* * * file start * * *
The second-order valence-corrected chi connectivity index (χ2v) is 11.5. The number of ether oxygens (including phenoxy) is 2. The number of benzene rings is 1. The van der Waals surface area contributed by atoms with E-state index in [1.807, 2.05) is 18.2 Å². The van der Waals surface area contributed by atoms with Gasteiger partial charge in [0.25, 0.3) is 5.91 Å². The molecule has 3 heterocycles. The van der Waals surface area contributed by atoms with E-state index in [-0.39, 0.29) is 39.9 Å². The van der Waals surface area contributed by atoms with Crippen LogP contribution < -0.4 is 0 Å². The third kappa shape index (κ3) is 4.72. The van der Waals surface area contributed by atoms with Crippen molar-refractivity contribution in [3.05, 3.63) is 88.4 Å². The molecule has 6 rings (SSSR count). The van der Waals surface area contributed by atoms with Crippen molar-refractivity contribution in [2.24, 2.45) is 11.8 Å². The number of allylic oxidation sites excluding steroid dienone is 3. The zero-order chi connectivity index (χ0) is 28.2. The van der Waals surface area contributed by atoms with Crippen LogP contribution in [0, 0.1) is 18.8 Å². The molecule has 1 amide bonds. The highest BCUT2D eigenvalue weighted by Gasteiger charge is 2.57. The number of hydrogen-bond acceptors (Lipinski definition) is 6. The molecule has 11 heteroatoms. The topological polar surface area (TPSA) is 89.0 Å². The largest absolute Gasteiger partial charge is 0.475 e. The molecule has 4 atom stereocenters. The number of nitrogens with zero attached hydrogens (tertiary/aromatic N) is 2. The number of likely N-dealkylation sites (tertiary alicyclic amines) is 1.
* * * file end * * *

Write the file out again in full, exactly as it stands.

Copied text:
The second-order valence-corrected chi connectivity index (χ2v) is 11.5. The number of ether oxygens (including phenoxy) is 2. The number of benzene rings is 1. The van der Waals surface area contributed by atoms with E-state index in [1.807, 2.05) is 18.2 Å². The van der Waals surface area contributed by atoms with Gasteiger partial charge in [0.25, 0.3) is 5.91 Å². The molecule has 3 heterocycles. The van der Waals surface area contributed by atoms with E-state index in [-0.39, 0.29) is 39.9 Å². The van der Waals surface area contributed by atoms with Crippen LogP contribution < -0.4 is 0 Å². The third kappa shape index (κ3) is 4.72. The van der Waals surface area contributed by atoms with Crippen molar-refractivity contribution in [3.05, 3.63) is 88.4 Å². The molecule has 6 rings (SSSR count). The van der Waals surface area contributed by atoms with Crippen molar-refractivity contribution in [2.24, 2.45) is 11.8 Å². The number of allylic oxidation sites excluding steroid dienone is 3. The zero-order chi connectivity index (χ0) is 28.2. The van der Waals surface area contributed by atoms with Crippen LogP contribution in [0, 0.1) is 18.8 Å². The molecule has 1 amide bonds. The highest BCUT2D eigenvalue weighted by Gasteiger charge is 2.57. The number of hydrogen-bond acceptors (Lipinski definition) is 6. The molecule has 11 heteroatoms. The topological polar surface area (TPSA) is 89.0 Å². The largest absolute Gasteiger partial charge is 0.475 e. The molecule has 4 atom stereocenters. The number of nitrogens with zero attached hydrogens (tertiary/aromatic N) is 2. The number of likely N-dealkylation sites (tertiary alicyclic amines) is 1.